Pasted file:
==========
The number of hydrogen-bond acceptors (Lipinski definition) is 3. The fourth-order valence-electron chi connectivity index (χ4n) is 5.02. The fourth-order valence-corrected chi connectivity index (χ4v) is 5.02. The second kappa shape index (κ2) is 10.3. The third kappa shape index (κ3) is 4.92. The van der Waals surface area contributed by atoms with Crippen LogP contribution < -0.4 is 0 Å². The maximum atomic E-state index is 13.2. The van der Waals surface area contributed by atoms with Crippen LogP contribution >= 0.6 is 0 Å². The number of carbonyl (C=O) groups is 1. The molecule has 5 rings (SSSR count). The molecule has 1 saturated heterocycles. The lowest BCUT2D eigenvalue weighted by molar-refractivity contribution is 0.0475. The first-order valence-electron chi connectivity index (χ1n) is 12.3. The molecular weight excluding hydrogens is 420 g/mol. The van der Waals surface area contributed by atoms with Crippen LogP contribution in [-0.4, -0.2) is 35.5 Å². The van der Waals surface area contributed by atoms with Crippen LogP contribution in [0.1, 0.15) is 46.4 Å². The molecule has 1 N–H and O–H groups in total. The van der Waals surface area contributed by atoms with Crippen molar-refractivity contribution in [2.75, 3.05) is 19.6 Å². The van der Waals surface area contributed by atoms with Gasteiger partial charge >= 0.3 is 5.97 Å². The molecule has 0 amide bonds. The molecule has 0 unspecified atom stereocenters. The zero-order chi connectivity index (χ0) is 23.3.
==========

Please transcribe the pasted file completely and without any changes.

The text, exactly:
The number of hydrogen-bond acceptors (Lipinski definition) is 3. The fourth-order valence-electron chi connectivity index (χ4n) is 5.02. The fourth-order valence-corrected chi connectivity index (χ4v) is 5.02. The second kappa shape index (κ2) is 10.3. The third kappa shape index (κ3) is 4.92. The van der Waals surface area contributed by atoms with Crippen LogP contribution < -0.4 is 0 Å². The maximum atomic E-state index is 13.2. The van der Waals surface area contributed by atoms with Crippen LogP contribution >= 0.6 is 0 Å². The number of carbonyl (C=O) groups is 1. The molecule has 5 rings (SSSR count). The molecule has 1 saturated heterocycles. The lowest BCUT2D eigenvalue weighted by molar-refractivity contribution is 0.0475. The first-order valence-electron chi connectivity index (χ1n) is 12.3. The molecular weight excluding hydrogens is 420 g/mol. The van der Waals surface area contributed by atoms with Crippen LogP contribution in [-0.4, -0.2) is 35.5 Å². The van der Waals surface area contributed by atoms with Crippen LogP contribution in [0.1, 0.15) is 46.4 Å². The molecule has 1 N–H and O–H groups in total. The van der Waals surface area contributed by atoms with Crippen molar-refractivity contribution in [2.75, 3.05) is 19.6 Å². The van der Waals surface area contributed by atoms with Gasteiger partial charge >= 0.3 is 5.97 Å². The molecule has 0 amide bonds. The molecule has 0 unspecified atom stereocenters. The zero-order chi connectivity index (χ0) is 23.3.